For decades international investors have grown their businesses in China both organically and by mergers and acquisitions. In 2009, Coca-Cola and Huiyuan, China’s largest juice company, agreed to combine. If consummated, it would have been the largest foreign acquisition of a Chinese company in history. The Chinese regulatory authority blocked the deal as having an anti-competitive impact on the market. Executives at both Coca-Cola and Huiyuan, and many professional financial and strategic investors, were shocked. Despite the widespread international consternation and surprise, Wang explains how the rationale of the local regulatory authorities was obvious to most Chinese professionals and nationals. In the current stage of national development, Wang explains it is highly unlikely for a foreign player to gain control over a respected local brand with international potential.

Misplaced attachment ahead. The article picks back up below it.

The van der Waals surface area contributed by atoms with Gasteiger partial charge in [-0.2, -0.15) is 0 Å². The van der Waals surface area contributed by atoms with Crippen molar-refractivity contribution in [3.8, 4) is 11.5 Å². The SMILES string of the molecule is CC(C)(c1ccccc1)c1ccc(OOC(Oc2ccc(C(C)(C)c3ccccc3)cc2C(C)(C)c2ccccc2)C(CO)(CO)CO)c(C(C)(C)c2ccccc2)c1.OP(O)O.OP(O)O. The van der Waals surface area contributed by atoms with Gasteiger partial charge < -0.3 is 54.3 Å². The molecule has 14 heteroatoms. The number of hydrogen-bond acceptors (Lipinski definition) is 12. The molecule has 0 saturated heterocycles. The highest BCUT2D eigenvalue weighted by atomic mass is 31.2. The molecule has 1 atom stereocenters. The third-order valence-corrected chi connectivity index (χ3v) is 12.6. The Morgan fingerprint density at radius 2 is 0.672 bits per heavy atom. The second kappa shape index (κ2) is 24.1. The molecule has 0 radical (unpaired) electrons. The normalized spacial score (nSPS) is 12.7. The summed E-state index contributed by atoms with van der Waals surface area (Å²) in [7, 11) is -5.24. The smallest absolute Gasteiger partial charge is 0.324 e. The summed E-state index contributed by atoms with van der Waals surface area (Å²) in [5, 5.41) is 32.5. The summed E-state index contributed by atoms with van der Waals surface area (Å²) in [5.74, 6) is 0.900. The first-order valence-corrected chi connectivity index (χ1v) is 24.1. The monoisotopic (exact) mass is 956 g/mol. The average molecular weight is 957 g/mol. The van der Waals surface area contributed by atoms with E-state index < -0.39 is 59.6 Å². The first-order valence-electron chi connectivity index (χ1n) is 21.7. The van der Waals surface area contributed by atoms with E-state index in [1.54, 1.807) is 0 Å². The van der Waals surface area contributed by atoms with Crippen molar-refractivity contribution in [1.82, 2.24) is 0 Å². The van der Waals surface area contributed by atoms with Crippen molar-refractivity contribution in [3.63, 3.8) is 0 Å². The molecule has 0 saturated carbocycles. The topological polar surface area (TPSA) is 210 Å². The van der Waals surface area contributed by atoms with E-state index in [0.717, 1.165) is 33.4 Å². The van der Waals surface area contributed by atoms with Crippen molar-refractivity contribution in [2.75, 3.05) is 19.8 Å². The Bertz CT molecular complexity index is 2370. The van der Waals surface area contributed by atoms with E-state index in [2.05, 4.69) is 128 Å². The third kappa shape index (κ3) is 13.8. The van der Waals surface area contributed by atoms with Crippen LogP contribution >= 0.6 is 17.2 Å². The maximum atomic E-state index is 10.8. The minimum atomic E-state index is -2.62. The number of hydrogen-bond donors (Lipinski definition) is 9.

Populism and nationalism are complicating factors in large cross-border M&A transactions in China, according to Wang. While foreign direct investment is welcome in sectors where foreign players can bring new technologies and know-how to the local market or help rehabilitate underperforming local enterprises, foreigners seeking to acquire national “champion brands” or players in strategic industries will undoubtedly encounter regulatory scrutiny.